Art and Culture in Bangkok
The spacious back garden

On the day I visited, I just missed a tour and I didn’t want to hang around waiting for the next one, although the lady told me I could go back and join the next one, but I was happy just to mooch around on my own.

So, let’s see what’s inside.

Art and Culture in Bangkok
The seating area on the veranda

Art and Culture in Bangkok

The reception room

The living room with a few of the ambassador’s collectibles

The dining room

Art and Culture in Bangkok
The dining table ready for dinner
Art and Culture in Bangkok
The menu from 1913

Another dining room

The book collection

Art and Culture in Bangkok

Art and Culture in Bangkok
The Bangkok Times

My favourite, some old photos and newspaper clippings of meetings between two nations

For relaxing

Art and Culture in Bangkok
The swimming pool
Art and Culture in Bangkok
Some more snapshots and knick knacks
Art and Culture in Bangkok
Chill out zone at the back of the house

This garden is amazing and I can just imagine sitting by the river with a glass of wine. I wonder if the ambassador does that? 😉

Fantastic river views

Places like this in Bangkok just amaze me. I hope you enjoyed the tour 🙂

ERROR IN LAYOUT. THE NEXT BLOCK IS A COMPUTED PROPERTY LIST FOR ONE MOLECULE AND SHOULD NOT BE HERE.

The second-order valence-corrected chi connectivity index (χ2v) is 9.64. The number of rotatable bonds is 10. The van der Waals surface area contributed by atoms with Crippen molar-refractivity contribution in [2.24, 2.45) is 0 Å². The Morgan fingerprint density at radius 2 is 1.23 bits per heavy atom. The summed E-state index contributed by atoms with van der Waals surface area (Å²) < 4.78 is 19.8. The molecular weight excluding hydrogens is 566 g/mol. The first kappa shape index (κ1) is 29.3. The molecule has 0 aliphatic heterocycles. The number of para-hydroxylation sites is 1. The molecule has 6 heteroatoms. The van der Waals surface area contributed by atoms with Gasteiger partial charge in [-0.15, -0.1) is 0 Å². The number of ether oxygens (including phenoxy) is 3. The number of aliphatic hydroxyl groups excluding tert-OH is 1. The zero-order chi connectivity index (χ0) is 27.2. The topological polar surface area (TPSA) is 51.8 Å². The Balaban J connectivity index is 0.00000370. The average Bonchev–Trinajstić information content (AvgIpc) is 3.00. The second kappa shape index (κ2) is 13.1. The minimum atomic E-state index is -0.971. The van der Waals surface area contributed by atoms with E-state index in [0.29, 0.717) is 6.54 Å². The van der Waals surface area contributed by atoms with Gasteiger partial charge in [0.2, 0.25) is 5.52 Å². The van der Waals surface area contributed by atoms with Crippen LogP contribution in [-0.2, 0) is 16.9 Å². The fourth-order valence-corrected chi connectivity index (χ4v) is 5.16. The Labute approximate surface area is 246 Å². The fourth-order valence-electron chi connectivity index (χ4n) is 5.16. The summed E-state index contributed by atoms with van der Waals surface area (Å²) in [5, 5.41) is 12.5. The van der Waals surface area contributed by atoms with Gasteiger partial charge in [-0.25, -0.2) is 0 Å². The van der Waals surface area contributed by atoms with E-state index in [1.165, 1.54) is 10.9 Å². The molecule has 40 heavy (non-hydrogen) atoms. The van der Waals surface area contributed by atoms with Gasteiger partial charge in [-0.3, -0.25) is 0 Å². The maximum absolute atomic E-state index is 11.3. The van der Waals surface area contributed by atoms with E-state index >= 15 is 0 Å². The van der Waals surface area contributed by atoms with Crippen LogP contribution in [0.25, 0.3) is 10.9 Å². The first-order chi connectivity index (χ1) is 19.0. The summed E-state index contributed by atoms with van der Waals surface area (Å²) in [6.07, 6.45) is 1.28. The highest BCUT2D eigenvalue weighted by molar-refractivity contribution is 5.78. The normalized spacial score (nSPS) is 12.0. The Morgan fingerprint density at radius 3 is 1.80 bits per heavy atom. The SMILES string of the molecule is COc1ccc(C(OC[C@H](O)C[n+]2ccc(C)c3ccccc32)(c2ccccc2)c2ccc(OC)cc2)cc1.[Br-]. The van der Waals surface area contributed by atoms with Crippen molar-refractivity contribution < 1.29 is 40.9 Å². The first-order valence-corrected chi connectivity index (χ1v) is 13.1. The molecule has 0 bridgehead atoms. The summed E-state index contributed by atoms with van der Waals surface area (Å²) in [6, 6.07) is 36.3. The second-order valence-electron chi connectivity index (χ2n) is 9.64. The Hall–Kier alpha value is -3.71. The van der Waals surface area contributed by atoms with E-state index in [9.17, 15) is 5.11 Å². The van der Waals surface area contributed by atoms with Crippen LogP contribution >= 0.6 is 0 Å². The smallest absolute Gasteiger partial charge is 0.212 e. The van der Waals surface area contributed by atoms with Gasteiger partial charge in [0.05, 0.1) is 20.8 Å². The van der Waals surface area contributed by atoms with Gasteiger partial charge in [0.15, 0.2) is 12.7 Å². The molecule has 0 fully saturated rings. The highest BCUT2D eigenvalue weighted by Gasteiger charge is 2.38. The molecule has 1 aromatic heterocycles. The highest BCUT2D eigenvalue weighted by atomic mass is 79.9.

Guided tours:

French: 10.30am, 11.30am, 2.00pm, 3.00pm
Thai: 10.40am, 11.40am, 2.10pm, 3.10pm
English: 10.50am, 11.50am, 2.20pm, 3.20pm

Address:

Trees Glorious Trees

Anyone who knows me well enough knows that I love trees! I love anything to do with nature, but trees are one of nature’s beauties. And what’s not to love about them?

They have many different colours

Nature Photography
Mount Lofty, Adelaide
Nature Photography
Mount Lofty, Adelaide

Some grow up from the forest floor, giving the forest diversity

Nature Photography
Dandenong Ranges, Melbourne

Some are weather beaten or their leaves eaten by insects and other animals, so they provide food, not just for the animals, but as they deteriorate they provide nutrients for the forest

Some may have died…

…but they still have their place where they once grew

Some grow together to create a forest of natural columns

Nature Photography
Mount Lofty, Adelaide

They create a leafy paradise in parks…

Nature Photography
Adelaide Botanic Gardens

.. and on river walks

Nature Photography
Along the River Torrens, Adelaide

They grow tall and colossal, like mythological titans

Nature Photography
Khao Kheow National Park, Thailand
Nature Photography
Dandenong Ranges, Melbourne

Some of them are ancient and have seen centuries and history unfold in front of them

Nature Photography
Adelaide Botanic Gardens

Their branches grow like lightening-forks or reaching arms

They provide shelter and shade to other living things

Nature Photography